October 8, 2016. As soon as I exited the garage across the street from the theatre, the rain pelted the windshield much more quickly than the wipers could whisk it away. The neighborhood was as black as my rented Nissan Altima. The power had gone out and my headlights barely pierced the darkness. The tail end of Hurricane Matthew, originally slated to bypass Norfolk, Virginia, was bearing down. My friend Martha had given me explicit directions to avoid flooding. I tried to get to 26th Street, but at 38th a huge puddle loomed in front of me. I took a chance and made it to the other side. 26th was relatively smooth sailing. Thank you, Martha. I turned right onto Granby. Huge mistake. At the intersection of 21st a small white car was up to its windows in water. Trying to remain calm, I backed up and eventually got back on Granby further south. At Princess Anne, a swirling pond was blocking the intersection. I couldn’t tell how deep it was. Should I go for it? “Well,” I thought. “The car’s a rental and it’s insured.” I held my breath as I put my foot on the accelerator.
July 4, 1933. Bathing beauty Rosa LaDarieux climbed to the top of a flagpole, some fifty-five feet in the air above the Ocean View Amusement Park in Norfolk. From a thirty-inch-square platform, she greeted a crowd of well-wishers gathered below and, aiming to set a flagpole-sitting record, announced her plan to remain on her perch above the Chesapeake Bay beachfront until Labor Day. About two weeks shy of her goal, it started to rain and the wind began to pick up. Little did she know these were the portents of a deadly hurricane that would soon bear down on her—and force her to decide whether or not to abandon her Depression-era stunt.
I first visited Ocean View in the summer of 2013, not to go to the beach or the amusement park (which was long gone), but to do research at the Pretlow branch of the Norfolk Public Library. The city’s historical archives happened to be located pretty much directly across the road from where Rosa LaDarieux “sat” exactly eighty summers earlier. I had been commissioned by Virginia Stage Company to write an original musical, which I eventually titled The Rising Sea, about sea level rise and wanted to learn a bit about Norfolk history.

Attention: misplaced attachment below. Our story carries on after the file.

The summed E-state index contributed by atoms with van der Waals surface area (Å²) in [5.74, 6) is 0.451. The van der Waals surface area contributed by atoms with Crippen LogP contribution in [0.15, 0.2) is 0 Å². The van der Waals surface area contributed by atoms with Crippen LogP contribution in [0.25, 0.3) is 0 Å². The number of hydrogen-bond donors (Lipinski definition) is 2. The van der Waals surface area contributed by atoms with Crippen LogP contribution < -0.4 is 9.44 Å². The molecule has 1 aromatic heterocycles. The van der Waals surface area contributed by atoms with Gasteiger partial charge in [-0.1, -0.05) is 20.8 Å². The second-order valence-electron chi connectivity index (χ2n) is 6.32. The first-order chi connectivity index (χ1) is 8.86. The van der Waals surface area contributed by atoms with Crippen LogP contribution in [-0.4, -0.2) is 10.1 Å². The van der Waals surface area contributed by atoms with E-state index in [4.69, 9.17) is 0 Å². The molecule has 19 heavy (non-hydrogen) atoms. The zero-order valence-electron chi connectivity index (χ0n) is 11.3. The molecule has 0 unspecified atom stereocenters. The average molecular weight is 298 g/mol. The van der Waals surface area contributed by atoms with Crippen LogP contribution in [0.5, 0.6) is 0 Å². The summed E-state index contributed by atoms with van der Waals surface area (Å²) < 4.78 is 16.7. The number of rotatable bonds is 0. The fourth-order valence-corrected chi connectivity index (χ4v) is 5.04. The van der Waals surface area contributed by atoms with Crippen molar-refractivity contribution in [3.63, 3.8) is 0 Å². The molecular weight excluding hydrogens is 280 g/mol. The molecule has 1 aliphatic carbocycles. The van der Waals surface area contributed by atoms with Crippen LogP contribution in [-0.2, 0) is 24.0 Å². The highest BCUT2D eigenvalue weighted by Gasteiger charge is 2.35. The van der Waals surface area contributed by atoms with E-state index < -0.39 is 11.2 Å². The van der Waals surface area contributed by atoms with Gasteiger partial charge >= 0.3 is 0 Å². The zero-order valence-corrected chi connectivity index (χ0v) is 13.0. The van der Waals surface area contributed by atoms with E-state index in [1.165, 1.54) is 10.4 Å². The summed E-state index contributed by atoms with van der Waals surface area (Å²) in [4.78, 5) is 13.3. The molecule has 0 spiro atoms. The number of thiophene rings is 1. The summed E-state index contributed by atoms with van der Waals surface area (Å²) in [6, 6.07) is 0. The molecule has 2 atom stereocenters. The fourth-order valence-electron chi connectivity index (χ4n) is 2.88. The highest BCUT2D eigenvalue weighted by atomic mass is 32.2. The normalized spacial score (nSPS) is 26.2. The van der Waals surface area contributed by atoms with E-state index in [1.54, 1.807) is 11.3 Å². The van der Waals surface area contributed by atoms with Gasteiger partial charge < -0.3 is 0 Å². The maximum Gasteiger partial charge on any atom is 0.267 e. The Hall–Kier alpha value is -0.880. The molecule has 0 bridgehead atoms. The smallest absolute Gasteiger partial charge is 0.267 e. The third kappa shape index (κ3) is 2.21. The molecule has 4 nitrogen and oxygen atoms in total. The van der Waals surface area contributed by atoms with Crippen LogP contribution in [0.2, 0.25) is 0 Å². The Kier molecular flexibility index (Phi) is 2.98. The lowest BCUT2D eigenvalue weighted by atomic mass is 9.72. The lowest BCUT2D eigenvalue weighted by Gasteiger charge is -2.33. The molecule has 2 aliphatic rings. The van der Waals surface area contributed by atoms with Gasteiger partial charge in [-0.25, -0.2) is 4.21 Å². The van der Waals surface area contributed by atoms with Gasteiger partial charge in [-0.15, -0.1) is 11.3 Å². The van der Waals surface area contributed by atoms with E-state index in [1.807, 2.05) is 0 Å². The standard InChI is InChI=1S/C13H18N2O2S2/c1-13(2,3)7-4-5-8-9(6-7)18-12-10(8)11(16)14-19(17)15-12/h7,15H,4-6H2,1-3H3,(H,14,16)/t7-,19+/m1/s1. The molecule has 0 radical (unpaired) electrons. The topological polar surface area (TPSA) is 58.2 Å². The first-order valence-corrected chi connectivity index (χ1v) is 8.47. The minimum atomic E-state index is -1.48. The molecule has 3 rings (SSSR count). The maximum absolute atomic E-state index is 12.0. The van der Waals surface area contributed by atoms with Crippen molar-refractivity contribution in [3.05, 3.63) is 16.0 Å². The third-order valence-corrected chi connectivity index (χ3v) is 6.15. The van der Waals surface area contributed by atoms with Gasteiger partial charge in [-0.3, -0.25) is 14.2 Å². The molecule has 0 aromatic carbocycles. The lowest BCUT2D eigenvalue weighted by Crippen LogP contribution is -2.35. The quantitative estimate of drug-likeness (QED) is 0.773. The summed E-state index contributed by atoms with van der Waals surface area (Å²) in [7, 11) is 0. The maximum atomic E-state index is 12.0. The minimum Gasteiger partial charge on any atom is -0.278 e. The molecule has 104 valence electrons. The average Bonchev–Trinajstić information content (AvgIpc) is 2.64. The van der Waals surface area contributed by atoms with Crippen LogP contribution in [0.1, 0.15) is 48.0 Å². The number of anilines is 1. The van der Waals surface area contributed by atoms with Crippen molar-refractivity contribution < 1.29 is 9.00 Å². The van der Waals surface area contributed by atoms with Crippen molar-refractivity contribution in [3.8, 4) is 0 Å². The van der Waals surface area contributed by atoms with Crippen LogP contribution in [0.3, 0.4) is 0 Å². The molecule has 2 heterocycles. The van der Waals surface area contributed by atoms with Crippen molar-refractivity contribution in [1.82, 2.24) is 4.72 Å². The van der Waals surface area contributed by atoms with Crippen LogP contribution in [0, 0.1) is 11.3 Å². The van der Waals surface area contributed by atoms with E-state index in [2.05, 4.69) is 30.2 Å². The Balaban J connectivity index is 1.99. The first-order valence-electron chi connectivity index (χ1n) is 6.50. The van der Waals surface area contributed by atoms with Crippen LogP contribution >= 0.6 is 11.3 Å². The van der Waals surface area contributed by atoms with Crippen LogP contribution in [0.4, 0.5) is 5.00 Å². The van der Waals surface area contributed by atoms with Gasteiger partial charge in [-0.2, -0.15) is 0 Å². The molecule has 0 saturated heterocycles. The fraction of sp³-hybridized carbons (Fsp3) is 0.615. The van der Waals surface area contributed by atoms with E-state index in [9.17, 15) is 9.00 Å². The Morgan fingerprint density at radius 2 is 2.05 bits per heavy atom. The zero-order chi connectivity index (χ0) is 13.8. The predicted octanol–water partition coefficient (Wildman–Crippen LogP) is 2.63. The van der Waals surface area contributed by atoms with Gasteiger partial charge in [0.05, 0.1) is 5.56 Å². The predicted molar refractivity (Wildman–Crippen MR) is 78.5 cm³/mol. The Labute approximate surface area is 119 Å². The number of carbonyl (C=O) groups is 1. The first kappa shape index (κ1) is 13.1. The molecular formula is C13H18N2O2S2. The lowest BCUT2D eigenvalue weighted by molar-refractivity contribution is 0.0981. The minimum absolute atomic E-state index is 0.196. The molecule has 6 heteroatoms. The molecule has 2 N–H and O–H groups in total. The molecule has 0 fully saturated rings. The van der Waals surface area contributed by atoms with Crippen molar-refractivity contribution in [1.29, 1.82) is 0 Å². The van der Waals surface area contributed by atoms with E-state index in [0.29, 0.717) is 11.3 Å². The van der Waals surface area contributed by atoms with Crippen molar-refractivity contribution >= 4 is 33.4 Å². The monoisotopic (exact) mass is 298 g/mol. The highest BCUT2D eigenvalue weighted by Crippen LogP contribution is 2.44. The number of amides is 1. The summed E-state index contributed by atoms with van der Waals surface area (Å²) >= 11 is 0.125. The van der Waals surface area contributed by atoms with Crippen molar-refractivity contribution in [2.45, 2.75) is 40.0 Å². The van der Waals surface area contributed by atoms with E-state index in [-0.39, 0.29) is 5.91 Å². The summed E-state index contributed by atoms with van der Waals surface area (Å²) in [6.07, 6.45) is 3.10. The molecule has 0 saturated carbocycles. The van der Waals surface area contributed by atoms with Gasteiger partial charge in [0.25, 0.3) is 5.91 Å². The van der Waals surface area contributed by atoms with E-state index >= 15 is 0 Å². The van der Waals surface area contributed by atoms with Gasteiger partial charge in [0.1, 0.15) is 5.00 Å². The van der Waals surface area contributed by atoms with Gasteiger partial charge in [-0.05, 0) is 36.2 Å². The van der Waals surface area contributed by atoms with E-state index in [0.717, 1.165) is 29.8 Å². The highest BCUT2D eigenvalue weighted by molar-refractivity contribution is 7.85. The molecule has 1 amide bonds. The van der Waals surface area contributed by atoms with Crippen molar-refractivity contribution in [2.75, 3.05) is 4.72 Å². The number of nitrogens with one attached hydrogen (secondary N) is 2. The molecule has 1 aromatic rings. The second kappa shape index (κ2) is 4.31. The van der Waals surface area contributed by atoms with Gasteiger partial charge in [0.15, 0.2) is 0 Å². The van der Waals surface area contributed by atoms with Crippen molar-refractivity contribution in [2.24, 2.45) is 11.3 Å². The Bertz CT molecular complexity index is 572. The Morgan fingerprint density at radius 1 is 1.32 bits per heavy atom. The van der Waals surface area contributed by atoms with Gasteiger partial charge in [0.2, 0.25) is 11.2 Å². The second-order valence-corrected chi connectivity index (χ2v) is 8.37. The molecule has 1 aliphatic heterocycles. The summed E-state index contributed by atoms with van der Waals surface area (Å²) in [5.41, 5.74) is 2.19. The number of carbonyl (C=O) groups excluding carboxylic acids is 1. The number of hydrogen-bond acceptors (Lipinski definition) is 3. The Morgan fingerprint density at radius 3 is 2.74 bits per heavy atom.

Norfolk’s a city whose charm is, safe to say, largely derived from its proximity to the water. Rivers and streams flow throughout and the Chesapeake Bay forms its northern border. But an inevitable rise in sea level, caused by climate change, has already started to transform the charm into an ever more constant threat. The area is subject to frequent and severe flooding. Chris Hanna, the Stage Company’s artistic director at the time, suspected that Norfolk residents, inundated by a flood of facts, were becoming inured to this all-important issue. Perhaps turning facts into art would stimulate discussion across large swaths of the community. My assignment was to create a musical that would address the topic but not necessarily in a literal way.
I read a lot of journal articles and met with climate scientists, many of whom were forecasting not only disastrous flooding but also the destruction of the fragile coastline and ecosystems of the Chesapeake Bay. My interest in history led me to wonder when, if at all, Norfolk might have previously been under water. A Google search quickly summoned images of the “Storm of ’33,” a deadly hurricane that flooded downtown.
Searching a bit further revealed the story of Rosa LaDarieux. I’d never heard of flagpole-sitting, which seemed inherently theatrical.
My research revealed that in the 1920s and ’30s, Ocean View was a successful resort on the shore of the Chesapeake Bay, eight miles from downtown. Its gigantic roller coaster and other “amusements” made it a popular destination for locals as well as tourists from up and down the East Coast. It was also segregated. Blacks couldn’t swim there; but they could work as cooks and “domestics” in the whites-only hotels, and as boatmen who rowed whites out on the bay for an afternoon of fishing for spot and croaker.